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Seth, Summer, and Anna on 'The O.C.'

The O.C. Set Had A Real-Life Love Triangle Featuring Seth & Summer

Well, Adam Brody and Rachel Bilson.


Jealousy-spurring love triangles are one of the hallmark tropes of teen dramas. Think: Twilight, The Summer I Turned Pretty, and The O.C. While Seth Cohen and Summer Roberts were always endgame, there was one particular character who had a habit of getting in the way: Anna Stern. Summer and Anna were both vying for Seth’s affections — and according to Rachel Bilson (who played Summer), the tension between this trio wasn’t entirely scripted.

ICYMI, Bilson dated Adam Brody (who played Seth) for three years while they were filming the show. Although they didn’t end up together like their characters, there was one big similarity between their IRL relationship and on-screen romance: a tension-filled love triangle.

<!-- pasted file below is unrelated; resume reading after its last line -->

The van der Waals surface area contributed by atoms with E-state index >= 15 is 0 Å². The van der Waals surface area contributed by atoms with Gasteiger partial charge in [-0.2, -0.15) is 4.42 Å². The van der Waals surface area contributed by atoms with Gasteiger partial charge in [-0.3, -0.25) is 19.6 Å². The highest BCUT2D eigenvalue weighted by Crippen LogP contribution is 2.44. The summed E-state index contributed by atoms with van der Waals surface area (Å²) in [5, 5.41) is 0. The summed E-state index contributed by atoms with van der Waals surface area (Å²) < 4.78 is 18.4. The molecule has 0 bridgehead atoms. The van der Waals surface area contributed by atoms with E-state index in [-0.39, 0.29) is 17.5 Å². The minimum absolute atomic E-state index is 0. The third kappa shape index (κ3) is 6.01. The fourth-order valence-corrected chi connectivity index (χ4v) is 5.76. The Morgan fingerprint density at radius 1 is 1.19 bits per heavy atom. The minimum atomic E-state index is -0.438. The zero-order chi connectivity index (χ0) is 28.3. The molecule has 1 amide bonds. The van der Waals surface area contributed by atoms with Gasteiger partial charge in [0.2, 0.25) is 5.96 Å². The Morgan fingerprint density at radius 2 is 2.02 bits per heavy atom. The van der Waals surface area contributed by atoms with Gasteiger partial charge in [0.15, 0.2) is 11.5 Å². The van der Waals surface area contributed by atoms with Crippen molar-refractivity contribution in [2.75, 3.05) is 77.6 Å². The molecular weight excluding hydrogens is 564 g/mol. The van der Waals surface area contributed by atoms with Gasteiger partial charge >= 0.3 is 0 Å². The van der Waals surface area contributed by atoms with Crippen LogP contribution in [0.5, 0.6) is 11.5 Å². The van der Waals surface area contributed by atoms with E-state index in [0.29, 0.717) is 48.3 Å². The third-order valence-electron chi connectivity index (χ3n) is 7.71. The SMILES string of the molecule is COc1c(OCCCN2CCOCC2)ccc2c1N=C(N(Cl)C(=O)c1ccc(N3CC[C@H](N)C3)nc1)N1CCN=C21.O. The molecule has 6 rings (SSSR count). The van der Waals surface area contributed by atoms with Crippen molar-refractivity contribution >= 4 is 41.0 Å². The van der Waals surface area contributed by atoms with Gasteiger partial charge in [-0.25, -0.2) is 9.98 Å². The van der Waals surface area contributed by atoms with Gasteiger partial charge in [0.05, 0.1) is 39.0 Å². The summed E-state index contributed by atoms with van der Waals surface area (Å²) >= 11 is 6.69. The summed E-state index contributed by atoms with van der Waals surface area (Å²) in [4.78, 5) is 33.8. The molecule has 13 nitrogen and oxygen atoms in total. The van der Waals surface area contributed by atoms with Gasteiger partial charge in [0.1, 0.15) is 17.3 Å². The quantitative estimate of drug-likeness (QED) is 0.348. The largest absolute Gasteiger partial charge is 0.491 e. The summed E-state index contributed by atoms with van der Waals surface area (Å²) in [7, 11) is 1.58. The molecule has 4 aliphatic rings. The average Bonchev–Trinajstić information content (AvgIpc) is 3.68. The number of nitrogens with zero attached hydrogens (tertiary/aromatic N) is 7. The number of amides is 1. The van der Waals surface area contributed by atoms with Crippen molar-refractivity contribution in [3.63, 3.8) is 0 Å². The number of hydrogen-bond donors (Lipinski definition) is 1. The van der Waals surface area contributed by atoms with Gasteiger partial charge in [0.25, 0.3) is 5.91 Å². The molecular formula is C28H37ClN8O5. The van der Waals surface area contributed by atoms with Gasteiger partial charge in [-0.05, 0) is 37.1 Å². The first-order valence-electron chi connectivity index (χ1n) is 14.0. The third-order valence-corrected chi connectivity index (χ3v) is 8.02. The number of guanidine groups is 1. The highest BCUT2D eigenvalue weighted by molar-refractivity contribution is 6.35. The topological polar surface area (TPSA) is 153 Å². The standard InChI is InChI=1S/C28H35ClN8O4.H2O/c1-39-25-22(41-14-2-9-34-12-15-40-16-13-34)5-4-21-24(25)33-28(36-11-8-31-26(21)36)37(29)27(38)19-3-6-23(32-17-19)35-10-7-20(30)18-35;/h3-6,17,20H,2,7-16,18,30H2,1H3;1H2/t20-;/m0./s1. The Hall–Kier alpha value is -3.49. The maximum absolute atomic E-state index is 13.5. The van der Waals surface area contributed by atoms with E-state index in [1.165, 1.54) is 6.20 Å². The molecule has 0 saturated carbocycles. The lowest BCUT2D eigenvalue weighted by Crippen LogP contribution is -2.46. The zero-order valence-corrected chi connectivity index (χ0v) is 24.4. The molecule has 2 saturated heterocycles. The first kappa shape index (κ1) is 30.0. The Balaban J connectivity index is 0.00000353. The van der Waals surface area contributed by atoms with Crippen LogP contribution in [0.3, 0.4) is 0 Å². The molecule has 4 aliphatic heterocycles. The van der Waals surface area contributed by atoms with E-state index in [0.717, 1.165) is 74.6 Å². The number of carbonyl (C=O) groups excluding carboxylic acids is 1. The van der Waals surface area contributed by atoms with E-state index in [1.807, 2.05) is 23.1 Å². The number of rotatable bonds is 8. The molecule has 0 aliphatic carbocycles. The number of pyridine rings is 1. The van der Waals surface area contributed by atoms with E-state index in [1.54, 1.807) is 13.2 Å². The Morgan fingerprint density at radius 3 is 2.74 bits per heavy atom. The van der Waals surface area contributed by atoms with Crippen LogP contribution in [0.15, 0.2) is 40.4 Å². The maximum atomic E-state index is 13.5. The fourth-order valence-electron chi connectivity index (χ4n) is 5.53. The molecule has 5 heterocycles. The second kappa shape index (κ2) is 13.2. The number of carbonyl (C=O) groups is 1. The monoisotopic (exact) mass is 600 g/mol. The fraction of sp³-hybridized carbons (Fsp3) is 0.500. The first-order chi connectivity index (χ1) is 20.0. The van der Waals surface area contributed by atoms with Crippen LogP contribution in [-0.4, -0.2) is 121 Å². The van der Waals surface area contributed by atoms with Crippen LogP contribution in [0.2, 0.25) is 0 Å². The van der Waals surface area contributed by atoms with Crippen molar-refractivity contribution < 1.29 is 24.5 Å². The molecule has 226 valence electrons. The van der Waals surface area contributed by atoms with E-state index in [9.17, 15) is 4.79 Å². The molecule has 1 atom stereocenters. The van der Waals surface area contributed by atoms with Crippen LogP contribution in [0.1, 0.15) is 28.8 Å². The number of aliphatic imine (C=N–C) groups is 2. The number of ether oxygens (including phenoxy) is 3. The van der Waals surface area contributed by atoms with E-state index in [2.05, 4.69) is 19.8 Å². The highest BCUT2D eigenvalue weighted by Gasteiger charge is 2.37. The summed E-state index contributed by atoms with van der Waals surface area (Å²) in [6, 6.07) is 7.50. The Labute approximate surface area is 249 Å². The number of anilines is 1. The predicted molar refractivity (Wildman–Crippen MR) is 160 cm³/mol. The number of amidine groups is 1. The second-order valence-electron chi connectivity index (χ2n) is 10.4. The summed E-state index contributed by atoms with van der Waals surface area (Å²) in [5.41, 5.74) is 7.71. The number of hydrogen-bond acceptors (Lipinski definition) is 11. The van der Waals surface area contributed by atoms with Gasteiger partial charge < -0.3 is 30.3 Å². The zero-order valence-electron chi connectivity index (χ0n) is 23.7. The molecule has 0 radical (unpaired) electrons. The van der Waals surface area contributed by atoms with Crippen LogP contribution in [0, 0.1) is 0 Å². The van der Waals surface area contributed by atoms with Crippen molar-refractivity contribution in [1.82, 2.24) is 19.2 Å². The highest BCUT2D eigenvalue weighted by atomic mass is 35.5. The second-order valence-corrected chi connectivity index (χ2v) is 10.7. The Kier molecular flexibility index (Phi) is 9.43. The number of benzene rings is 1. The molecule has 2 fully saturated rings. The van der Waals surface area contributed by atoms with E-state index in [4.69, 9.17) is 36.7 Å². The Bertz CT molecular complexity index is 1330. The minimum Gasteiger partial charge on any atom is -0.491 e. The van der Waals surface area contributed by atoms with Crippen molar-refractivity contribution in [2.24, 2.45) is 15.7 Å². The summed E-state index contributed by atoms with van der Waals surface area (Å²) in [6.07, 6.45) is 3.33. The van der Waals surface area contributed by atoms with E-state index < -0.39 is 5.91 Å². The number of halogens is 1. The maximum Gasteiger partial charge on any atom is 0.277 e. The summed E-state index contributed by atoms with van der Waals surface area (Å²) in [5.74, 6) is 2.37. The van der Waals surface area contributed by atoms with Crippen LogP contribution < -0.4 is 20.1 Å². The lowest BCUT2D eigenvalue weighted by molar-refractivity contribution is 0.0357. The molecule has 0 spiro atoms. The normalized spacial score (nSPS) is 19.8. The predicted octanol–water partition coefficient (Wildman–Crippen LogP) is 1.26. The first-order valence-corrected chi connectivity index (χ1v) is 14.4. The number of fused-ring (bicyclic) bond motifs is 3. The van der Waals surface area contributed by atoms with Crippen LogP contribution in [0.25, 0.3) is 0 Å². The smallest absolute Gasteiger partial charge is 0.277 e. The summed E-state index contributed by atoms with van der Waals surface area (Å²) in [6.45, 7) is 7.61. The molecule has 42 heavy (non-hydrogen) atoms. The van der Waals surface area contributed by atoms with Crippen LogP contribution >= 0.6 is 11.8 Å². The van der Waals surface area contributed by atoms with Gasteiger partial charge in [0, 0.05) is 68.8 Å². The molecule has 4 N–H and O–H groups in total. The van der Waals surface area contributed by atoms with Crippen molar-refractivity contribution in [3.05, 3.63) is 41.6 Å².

In Welcome To The O.C. — a Nov. 28 book by the show’s creators, which shares BTS details — Bilson explained there was a “weird underlying competitiveness” between her and Samaire Armstrong (who played Anna), per Us Weekly. Apparently, Bilson suspected that Armstrong “had a crush” on Brody, even though Armstrong had a boyfriend at the time.

“Sometimes life imitates art. We were always friends and friendly, but then there was always this weird undertone,” Bilson said in the book.

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This wasn’t the first time Bilson discussed the connection between fiction and reality. “When Seth is in the bedroom with Anna and she goes to kiss him, I see Samaire, like, slip tongue,” she recalled on her Welcome To The OC, B*tches! podcast in July 2021, per People. “I get a little jealous and I'm like, ‘Um, what are you doing slipping tongue in his mouth?’ It was like the real-life [love] triangle playing out as I'm watching it. There's no tongue in television!”

“I feel like it definitely played out a little bit in real life for a minute, even though not really-really. But I remember the tension with Samaire, like, a little bit because it was just this triangle or whatever,” Bilson added at the time.

In the Welcome To The O.C. book, Armstrong agreed that there was “definitely” a triangle brewing — just not a love triangle. “[It was] like, ‘Oh, there’s my friend with my other friend. They’re dating and what, am I the third wheel? Should I come back later?’” Armstrong said, per Us. “It was art imitating life in many ways, and that part was not lost on us.”